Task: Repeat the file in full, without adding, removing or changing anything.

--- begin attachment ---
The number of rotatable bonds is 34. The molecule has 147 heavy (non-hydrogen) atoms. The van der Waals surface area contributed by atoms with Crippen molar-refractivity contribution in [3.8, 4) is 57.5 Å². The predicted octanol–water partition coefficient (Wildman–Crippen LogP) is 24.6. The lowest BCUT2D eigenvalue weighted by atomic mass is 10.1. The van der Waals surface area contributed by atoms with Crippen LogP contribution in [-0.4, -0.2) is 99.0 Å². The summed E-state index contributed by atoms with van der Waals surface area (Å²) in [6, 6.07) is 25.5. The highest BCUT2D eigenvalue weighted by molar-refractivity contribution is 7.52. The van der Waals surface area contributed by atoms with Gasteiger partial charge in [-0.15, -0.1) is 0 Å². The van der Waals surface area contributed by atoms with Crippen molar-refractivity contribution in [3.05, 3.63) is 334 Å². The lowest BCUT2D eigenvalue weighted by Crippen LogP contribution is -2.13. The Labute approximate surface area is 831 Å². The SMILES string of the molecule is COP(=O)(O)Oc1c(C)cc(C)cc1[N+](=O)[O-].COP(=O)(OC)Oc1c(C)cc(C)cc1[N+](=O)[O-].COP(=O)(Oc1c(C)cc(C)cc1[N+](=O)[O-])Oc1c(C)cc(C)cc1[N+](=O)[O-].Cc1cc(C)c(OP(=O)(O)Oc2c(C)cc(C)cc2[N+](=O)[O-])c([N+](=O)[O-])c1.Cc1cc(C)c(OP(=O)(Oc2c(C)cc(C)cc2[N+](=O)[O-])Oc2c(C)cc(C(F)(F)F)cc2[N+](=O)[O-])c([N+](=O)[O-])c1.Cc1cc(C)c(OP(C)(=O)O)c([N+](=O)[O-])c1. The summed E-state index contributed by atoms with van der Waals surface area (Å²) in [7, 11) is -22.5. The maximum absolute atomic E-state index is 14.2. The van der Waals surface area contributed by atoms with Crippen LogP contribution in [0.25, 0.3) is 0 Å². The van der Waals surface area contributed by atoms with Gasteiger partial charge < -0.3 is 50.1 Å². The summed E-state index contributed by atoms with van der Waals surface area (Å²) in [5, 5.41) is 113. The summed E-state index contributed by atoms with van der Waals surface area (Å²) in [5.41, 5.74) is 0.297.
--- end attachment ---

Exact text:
The number of rotatable bonds is 34. The molecule has 147 heavy (non-hydrogen) atoms. The van der Waals surface area contributed by atoms with Crippen molar-refractivity contribution in [3.8, 4) is 57.5 Å². The predicted octanol–water partition coefficient (Wildman–Crippen LogP) is 24.6. The lowest BCUT2D eigenvalue weighted by atomic mass is 10.1. The van der Waals surface area contributed by atoms with Crippen LogP contribution in [-0.4, -0.2) is 99.0 Å². The summed E-state index contributed by atoms with van der Waals surface area (Å²) in [6, 6.07) is 25.5. The highest BCUT2D eigenvalue weighted by molar-refractivity contribution is 7.52. The van der Waals surface area contributed by atoms with Gasteiger partial charge in [-0.15, -0.1) is 0 Å². The van der Waals surface area contributed by atoms with Crippen molar-refractivity contribution in [3.05, 3.63) is 334 Å². The lowest BCUT2D eigenvalue weighted by Crippen LogP contribution is -2.13. The Labute approximate surface area is 831 Å². The SMILES string of the molecule is COP(=O)(O)Oc1c(C)cc(C)cc1[N+](=O)[O-].COP(=O)(OC)Oc1c(C)cc(C)cc1[N+](=O)[O-].COP(=O)(Oc1c(C)cc(C)cc1[N+](=O)[O-])Oc1c(C)cc(C)cc1[N+](=O)[O-].Cc1cc(C)c(OP(=O)(O)Oc2c(C)cc(C)cc2[N+](=O)[O-])c([N+](=O)[O-])c1.Cc1cc(C)c(OP(=O)(Oc2c(C)cc(C)cc2[N+](=O)[O-])Oc2c(C)cc(C(F)(F)F)cc2[N+](=O)[O-])c([N+](=O)[O-])c1.Cc1cc(C)c(OP(C)(=O)O)c([N+](=O)[O-])c1. The summed E-state index contributed by atoms with van der Waals surface area (Å²) in [7, 11) is -22.5. The maximum absolute atomic E-state index is 14.2. The van der Waals surface area contributed by atoms with Crippen LogP contribution in [0.25, 0.3) is 0 Å². The van der Waals surface area contributed by atoms with Gasteiger partial charge < -0.3 is 50.1 Å². The summed E-state index contributed by atoms with van der Waals surface area (Å²) in [5, 5.41) is 113. The summed E-state index contributed by atoms with van der Waals surface area (Å²) in [5.41, 5.74) is 0.297.